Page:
Maryland to increase monitoring of offenders on parole, probation

December 06, 1993|By Marina Sarris | Marina Sarris,Staff Writer

About 7,800 offenders free on parole and probation in Maryland -- including several hundred killers, rapists and robbers -- no longer will be left unsupervised by state authorities.

Parole and probation agents will begin monitoring those convicted criminals this month or early next year, officials said last week. The policy change comes five months after the chief of the state's parole division was ousted for calling attention to the unsupervised cases.

"These offenders were designated by the courts and by the Parole Commission to be supervised, and they will be supervised henceforth," said Leonard A. Sipes Jr., spokesman for the public safety department.

The unsupervised cases had been allowed to languish and accumulate since the recession forced cuts in the state parole and probation budget in 1991, causing staffing shortages.

Parolees are offenders who have been released early from prison for good behavior, while probationers have been sentenced by a judge to supervision in the community. Both are supposed to be monitored by agents, who try to ensure that they obey the law, work or attend school, pay court-ordered fees and receive drug treatment if necessary.

In order to accommodate the influx of unsupervised cases, all 600 agents in Maryland will be given less specialized and, in some cases, larger caseloads, Mr. Sipes said. Currently agents specialize in high- or medium-risk offenders.

Mr. Sipes said that the parole and probation agency also will be reorganized and will get 35 more temporary and permanent agents who were hired to fill existing vacancies.

The 7,800 unsupervised offenders are a minority compared with the more than 50,000 people being monitored by parole and probation officials across Maryland.

But they have been a thorn in the agency's side since August, when parole and probation chief Nancy J. Nowak acknowledged the problem in an internal memo that was obtained by The Sun. In the memo, she called the problem "a time bomb."

Ms. Nowak, who had assumed her post in January, told The Sun that she wanted to find out how so many offenders ended up in the "administrative" or unsupervised category. She asked staff to determine whether some cases had been dumped there by overworked agents to make way for newer cases.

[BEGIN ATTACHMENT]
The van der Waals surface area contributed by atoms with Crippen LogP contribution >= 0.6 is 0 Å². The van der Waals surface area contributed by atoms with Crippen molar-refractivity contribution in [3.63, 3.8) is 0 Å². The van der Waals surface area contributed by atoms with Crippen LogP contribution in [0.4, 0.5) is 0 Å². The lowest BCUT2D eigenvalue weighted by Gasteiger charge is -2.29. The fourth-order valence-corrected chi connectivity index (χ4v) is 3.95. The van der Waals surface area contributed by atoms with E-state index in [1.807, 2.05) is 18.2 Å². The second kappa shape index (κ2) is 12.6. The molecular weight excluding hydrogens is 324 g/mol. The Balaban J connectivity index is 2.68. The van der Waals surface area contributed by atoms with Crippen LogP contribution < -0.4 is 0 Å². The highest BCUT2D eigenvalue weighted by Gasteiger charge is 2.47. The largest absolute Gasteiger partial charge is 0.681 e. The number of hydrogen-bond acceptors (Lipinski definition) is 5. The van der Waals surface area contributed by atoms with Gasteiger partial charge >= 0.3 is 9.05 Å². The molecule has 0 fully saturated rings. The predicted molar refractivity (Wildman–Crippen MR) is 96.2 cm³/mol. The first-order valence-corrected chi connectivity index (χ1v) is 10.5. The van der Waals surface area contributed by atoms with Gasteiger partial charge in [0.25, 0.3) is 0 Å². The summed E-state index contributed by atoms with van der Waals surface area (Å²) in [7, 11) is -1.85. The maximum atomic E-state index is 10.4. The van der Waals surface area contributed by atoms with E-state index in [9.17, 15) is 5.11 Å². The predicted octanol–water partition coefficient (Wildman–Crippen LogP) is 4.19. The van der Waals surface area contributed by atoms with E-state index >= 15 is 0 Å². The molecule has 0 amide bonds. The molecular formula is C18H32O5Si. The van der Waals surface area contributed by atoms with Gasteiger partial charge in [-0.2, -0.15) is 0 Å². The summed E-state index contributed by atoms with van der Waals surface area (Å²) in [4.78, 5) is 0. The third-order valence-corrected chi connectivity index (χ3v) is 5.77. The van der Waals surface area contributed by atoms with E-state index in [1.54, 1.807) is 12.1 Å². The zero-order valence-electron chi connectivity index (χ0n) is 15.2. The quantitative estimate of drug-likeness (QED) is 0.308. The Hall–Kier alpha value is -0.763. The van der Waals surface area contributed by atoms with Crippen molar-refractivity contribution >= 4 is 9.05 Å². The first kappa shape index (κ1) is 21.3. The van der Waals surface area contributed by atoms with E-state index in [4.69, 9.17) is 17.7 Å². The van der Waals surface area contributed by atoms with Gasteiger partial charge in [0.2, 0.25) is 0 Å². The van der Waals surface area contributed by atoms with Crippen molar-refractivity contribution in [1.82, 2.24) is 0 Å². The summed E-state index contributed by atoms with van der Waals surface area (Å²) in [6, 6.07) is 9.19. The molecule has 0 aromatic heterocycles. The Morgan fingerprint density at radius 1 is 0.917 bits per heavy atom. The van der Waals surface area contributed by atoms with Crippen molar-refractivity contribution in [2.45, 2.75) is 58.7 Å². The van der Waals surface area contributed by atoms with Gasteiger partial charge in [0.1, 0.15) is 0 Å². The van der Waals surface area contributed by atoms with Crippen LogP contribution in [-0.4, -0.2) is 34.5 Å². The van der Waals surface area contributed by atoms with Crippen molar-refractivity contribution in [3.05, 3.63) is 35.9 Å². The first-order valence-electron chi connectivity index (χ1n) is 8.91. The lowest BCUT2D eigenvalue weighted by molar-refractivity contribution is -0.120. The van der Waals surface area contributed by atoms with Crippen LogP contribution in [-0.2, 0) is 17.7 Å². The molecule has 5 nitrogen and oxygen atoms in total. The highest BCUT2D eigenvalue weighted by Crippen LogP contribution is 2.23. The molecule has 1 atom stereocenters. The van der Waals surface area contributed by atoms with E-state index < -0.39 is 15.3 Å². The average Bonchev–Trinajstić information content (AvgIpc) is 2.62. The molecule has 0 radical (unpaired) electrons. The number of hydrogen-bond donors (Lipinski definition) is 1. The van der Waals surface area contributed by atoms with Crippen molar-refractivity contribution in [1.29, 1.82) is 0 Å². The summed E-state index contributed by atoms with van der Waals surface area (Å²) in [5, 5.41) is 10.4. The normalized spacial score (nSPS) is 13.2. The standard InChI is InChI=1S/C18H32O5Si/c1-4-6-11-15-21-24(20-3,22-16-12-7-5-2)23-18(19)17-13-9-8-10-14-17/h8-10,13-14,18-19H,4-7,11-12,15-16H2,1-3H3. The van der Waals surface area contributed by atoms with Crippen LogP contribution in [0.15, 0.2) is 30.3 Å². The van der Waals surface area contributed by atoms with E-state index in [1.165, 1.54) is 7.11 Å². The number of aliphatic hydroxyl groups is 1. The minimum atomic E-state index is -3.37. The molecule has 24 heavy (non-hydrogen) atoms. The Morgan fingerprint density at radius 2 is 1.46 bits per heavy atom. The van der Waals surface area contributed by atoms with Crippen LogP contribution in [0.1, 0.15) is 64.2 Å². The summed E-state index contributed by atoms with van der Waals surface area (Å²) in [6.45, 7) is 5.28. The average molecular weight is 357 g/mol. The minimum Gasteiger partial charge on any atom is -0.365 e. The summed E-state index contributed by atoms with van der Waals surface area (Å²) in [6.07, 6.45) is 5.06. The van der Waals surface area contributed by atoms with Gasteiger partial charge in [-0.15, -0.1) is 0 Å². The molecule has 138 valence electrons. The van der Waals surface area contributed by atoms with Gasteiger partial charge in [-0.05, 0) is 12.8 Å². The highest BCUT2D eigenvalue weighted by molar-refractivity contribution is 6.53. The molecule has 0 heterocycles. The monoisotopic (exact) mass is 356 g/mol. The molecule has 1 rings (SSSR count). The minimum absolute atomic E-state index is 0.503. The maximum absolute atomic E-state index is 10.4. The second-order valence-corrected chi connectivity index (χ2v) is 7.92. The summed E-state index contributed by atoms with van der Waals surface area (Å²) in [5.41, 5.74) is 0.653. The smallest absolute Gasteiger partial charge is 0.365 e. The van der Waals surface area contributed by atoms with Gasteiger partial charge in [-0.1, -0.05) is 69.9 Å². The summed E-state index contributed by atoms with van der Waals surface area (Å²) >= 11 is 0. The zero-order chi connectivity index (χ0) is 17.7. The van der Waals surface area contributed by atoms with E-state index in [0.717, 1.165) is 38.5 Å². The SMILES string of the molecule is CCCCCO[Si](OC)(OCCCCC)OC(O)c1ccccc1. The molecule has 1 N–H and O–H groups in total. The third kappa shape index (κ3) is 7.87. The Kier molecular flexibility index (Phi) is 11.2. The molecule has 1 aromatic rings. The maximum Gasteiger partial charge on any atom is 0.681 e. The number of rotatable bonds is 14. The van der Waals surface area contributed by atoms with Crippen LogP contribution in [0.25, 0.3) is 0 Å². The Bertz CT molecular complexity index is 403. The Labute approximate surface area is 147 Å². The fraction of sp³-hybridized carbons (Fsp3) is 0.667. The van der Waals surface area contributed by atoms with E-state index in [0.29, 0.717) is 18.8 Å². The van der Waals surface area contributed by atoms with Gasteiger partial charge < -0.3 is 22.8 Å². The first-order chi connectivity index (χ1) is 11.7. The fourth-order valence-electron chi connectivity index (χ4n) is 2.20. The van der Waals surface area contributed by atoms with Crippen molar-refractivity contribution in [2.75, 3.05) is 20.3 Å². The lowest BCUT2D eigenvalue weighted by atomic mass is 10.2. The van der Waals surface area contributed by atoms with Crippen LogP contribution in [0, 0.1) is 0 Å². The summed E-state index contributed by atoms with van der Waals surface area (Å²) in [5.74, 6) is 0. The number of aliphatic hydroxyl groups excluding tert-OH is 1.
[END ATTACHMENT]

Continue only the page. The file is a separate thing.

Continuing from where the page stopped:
Ms. Nowak's superiors were furious at the article, top government sources said, and she was forced out of her job within the week. Bishop L. Robinson, Maryland's top public safety official, has denied pressuring Ms. Nowak to resign.

He also criticized The Sun for publishing Ms. Nowak's estimate that 2,092 of the 7,800 unsupervised offenders had been convicted of violent crimes. A top assistant to Ms. Nowak made an "honest mistake" when he gave her that figure last summer, Mr. Robinson said.

In truth, he said, only 804 of the 7,800 had been convicted of violent crimes. The rest had committed nonviolent offenses.

The 804 violent offenders included 228 killers, 262 robbers, 76 sex offenders, 103 burglars, 61 kidnappers and arsonists, and 74 people convicted of assaults with intent to rape, rob or murder.

Mr. Robinson said a recent review showed that a majority of those parolees and probationers had been law-abiding in the previous three to five years, but he could not say how much of that time was spent under an agent's supervision. Offenders typically receive supervision for several months before being left unmonitored.

Questions inevitably arise when unsupervised offenders get arrested.

Marquis Dayvon Bryson, a 17-year-old from Baltimore, was on unsupervised probation when police charged him as an adult in the assault-rifle slaying of a 13-year-old boy on Nov. 22, Mr. Sipes said.

Last year, a judge had placed the Bryson youth on two years probation before judgment on an adult handgun charge, Mr. Sipes said.

Though Bryson's probation will not expire until March, probation officials stopped supervising the youth Sept. 3. "He had for all intents and purposes successfully abided by the rules of his probation," Mr. Sipes said.

He did not have details on how agents will supervise the new and different caseloads because updated standards have not been issued yet.

One union activist said she will reserve judgment until she learns the details. "We don't know at this point what the agents will be required to do," said Rosemary Wertz, a labor relations representative at the Maryland Classified Employees Association Inc., which filed a suit over the unsupervised cases.

Agents in Baltimore already have some of the highest caseloads in the state and nation.

With high-risk offenders, Maryland agents supervise 50 people on average -- twice as many as the national average. The average caseload in Maryland for an agent who oversees medium-risk parolees is 150, compared with 78 nationally.

A group of agents is lobbying for at least 100 more agents, smaller caseloads and safer working conditions.

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